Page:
AWS Open Source Blog

AWS Service Operator for Kubernetes Now Available 🚀

Kubernetes and AWS

Have you ever tried to integrate Amazon DynamoDB with an application running in Kubernetes? How about deploying an S3 Bucket for your application to use? If you have, you will know this usually requires you to use some tool such as AWS CloudFormation or Hashicorp Terraform. Then you’ll need to create a way to deploy those resources, either as one-off components or in a pipeline using the appropriate toolkit. This causes disjointed experiences between Kubernetes and AWS, requiring you as an operator to manage and maintain this lifecycle. What if instead you could do this all using Kubernetes’ built-in control loop, storing a desired state within the API server for both the Kubernetes components and the AWS services needed? This is where the AWS Service Operator comes into play.

The AWS Service Operator is an open source project in developer preview which allows to you manage your AWS resources directly from Kubernetes using the standard Kubernetes CLI, kubectl. It does so by modeling AWS Services as Custom Resource Definitions (CRDs) in Kubernetes and applying those definitions to your cluster. This means that a developer can model their entire application architecture from container to ingress to AWS services, backing it from a single YAML manifest. We anticipate that the AWS Service Operator will help reduce the time it takes to create new applications, and assist in keeping applications in the desired state.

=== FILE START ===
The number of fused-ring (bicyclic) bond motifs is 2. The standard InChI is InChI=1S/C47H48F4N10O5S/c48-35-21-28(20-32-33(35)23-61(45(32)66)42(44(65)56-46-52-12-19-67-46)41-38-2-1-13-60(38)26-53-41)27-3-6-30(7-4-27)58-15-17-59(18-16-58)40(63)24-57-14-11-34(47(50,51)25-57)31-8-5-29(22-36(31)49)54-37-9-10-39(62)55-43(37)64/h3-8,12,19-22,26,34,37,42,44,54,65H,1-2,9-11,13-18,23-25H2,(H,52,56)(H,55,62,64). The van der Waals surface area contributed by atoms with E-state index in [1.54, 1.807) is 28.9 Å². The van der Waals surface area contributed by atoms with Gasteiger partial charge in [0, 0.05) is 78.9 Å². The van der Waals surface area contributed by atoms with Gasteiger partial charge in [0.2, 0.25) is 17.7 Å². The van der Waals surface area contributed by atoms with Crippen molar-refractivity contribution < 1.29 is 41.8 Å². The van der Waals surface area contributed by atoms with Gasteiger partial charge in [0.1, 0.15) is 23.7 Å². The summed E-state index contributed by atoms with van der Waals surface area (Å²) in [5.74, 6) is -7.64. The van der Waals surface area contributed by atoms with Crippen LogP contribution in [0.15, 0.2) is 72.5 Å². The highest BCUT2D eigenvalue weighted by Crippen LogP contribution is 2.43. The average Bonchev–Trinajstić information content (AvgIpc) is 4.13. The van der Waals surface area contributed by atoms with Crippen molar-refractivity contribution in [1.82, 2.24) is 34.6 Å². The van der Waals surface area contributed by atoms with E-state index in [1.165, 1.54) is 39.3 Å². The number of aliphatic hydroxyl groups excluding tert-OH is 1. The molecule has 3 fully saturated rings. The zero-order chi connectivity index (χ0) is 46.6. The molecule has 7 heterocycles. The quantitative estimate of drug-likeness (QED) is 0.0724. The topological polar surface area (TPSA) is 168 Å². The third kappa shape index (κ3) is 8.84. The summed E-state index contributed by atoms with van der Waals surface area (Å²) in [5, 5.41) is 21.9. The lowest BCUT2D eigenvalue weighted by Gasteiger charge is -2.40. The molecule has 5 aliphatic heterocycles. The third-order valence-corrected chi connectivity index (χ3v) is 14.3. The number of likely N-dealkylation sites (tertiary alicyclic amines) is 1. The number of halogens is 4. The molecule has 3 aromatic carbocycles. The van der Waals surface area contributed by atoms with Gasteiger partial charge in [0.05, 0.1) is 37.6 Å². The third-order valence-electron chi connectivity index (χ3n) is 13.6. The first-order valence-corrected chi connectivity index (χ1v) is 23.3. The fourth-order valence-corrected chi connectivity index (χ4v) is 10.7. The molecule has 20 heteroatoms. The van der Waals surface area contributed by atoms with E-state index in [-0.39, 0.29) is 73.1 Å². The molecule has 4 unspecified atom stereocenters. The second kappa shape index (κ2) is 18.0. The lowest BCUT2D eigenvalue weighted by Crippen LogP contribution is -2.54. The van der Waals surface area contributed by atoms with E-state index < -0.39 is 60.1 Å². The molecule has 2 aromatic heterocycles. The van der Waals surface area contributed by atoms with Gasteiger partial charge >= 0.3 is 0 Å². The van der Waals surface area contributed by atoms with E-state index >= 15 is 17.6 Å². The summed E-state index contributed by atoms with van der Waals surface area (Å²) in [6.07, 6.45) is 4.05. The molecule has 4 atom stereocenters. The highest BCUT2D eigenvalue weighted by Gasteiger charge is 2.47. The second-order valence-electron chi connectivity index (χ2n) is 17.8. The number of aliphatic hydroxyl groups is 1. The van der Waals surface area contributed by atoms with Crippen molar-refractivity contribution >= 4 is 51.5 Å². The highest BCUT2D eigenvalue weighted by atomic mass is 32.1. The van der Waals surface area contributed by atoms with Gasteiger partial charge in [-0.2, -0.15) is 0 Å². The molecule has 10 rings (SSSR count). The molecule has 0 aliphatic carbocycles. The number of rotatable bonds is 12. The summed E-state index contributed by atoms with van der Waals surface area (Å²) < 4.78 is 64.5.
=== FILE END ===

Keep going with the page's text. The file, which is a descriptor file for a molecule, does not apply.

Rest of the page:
What is an Operator?

Kubernetes is built on top of what is called the controller pattern. This pattern allows applications and tools to listen to a central state manager (etcd), and take action when something happens. Examples of such applications include cloud-controller-manager, controller-manager, etc. The controller pattern allows us to create decoupled experiences and not have to worry about how other components are integrated. An operator is a purpose-built application that will manage a specific type of component using this same pattern. To learn about other operators, check out Awesome Operators.